Just how to quantify productivity was a tricky issue; we decided to define it as the degree of improvement obtained when certain technologies or processes were put in place. Using that yardstick, contact center systems were the runaway victor this year, upping productivity by 25.6%, vs. 17.0% in 2003. Applications such as warehouse management and transport management systems didn’t perform as well on the productivity front; they topped the list two years ago, boosting output by 35.5%, but in 2005 that number declined to 23.7%.
Customer service rated third (23.2%) in terms of enhancemed productivity this year. And not only did training boost productivity, but training productivity itself grew. Not a major factor in 2003, this year training productivity was reported to have improved by 22.7% overall.
None of these statistics are relevant if you don’t measure them often enough, so we’re encouraged to see that more companies today monitor performance data on a weekly basis — 39.0%, compared to 34.3% in 2003. And another 18.9% measure performance even more frequently.
What they do with that data is another matter. In 2003, more respondents used benchmarking data to improve training (80.9% vs. 61.0% today) and reward employees (61.2% vs. 47.2% currently). They were also stricter about setting performance goals based on the benchmarks — 70.8% did so for warehouse and call center facilities and 64.6% for individual workers, vs. 62.3% and 54.7% this year.
Of course, there’s more than one way to deal with benchmarking data. To our question “What does your organization do with the measurements that it collects?” one respondent replied, “Gets depressed!”
|Shipping and handling costs||73.6%|
|Direct labor fulfillment cost||72.9|
|Labor hours to achieve output||70.8|
|Output (lines, cartons, returns handled)||70.1|
|Note: Base = respondents with DCs; multiple answers|
|% of 144 respondents|
|Average talk time||57.2%|
|Call abandonment rate||56.6|
|Average speed of answer||56.0|
|Average time in queue||55.3|
|Note: Multiple answers|
|% of 159 respondents|
|Material handling equipment||20.1|
|Note: Multiple answers|
|% of 159 respondents|
8 Guidelines for Research
Managing your various sales channels may be difficult, but measuring their performance doesn’t have to be — if you follow proven research methods. The eight hallmarks of reliable measurement described below, drawn from research textbooks and industry experts, offer systematic ways to evaluate people, processes, and functions in your operations.
- Data quality
You can’t go wrong if your research meets the three venerable standards of validity, reliability, and generalizability. The research instrument must measure what it is supposed to measure; it must provide the same results on different occasions; and the patterns it detects in a sample must be present in the wider population from which it is drawn.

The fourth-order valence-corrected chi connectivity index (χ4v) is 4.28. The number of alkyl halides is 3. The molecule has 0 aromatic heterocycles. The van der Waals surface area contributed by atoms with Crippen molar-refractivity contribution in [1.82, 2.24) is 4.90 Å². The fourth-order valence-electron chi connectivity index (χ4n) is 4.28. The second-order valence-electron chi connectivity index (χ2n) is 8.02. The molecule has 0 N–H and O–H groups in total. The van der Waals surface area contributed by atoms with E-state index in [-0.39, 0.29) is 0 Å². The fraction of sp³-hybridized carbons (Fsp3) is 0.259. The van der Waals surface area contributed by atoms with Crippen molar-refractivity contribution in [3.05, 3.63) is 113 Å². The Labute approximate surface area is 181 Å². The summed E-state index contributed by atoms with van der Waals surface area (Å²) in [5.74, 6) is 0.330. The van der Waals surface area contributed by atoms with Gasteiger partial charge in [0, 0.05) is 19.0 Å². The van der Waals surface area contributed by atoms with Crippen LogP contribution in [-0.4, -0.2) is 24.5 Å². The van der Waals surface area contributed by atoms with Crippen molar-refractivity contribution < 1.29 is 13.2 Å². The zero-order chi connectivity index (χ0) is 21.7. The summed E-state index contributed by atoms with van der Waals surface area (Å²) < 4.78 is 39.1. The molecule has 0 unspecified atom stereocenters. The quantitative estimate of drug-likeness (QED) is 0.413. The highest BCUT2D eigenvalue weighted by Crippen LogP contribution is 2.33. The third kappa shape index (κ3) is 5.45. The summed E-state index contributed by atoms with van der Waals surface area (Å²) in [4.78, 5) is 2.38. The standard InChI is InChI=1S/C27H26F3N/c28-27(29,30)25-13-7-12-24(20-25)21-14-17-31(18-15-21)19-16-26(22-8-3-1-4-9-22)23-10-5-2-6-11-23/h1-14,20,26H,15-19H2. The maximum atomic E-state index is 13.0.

- Data analysis
Assuming that your research meets the above criteria (and stop right here if it doesn’t!), you begin to analyze the information you have collected. Remember that correlation doesn’t necessarily imply cause and effect, and pay meticulous attention to interpreting the data correctly. In the Hawthorne Studies conducted at General Electric Corp. in the 1980s, the researchers mistakenly attributed low productivity to the physical environment rather than to group processes. As a result, the company implemented changes that did not have the desired result.
Are you looking at enough research data? Is there too much information? Too little?
It isn’t enough if your sample is statistically valid year to year. All the conditions under which you measure it should remain the same during the period of the research. Even changes in the weather, lighting conditions, and decor can affect the results.
Yes, you’ve captured the history of every transaction ever recorded. But have you factored in the contributions of temporary or third-party services? How about interdepartmental services?
Your data must reflect everything that has taken place in the business — mergers, alliances, changes of ownership, SKUs added, products removed, and so forth.
If your study is intellectually appealing but has no immediate practical application, drop it! Your primary objective is to generate a higher ROI, so conduct only research that will further this goal. Also, ask yourself how long the survey will take. Many studies drag on for years, leaving major problems unresolved in the meantime.
Your CFO will grill you enough on this, so we’ll let you off with a warning: Make sure you can cost-justify every penny you spend on the research. It makes no sense to spend tens of thousands of dollars on a survey if the savings that result are not significant.
|Contact center systems||25.6|
|Note: Total respondents = 95; multiple answers|
On Feb. 1, 2005, Primedia Business Marketing Research e-mailed a 16-question survey to 3,613 O+F subscribers selected on an nth-name basis. Respondents were offered a chance to be entered into a drawing for one of four $50 Amazon.com gift certificates. A second e-mail was sent on Feb. 8 and a third on Feb. 15. By Feb. 22, 159 usable surveys were received, for a response rate of 5.3%. Results were reported in three categories: companies with annual sales of less than $10 million, between $10 million and $49.9 million, and of $50 million or more. In addition to warehousing, operations, and fulfillment managers, the respondents included managers of contact centers, IT, facilities, e-commerce, finance, and HR. Our survey was based on measures developed by Ron Hounsell, director of logistics services at Cadre Technologies, a distribution and fulfillment applications provider in Denver. We also used benchmarks published by the Council of Supply Chain Management Professionals (formerly the Council of Logistics Management), along with research methods specified in standard statistics texts. To purchase a copy of the complete study, visit http://multichannelmerchant.com/research/#multichannel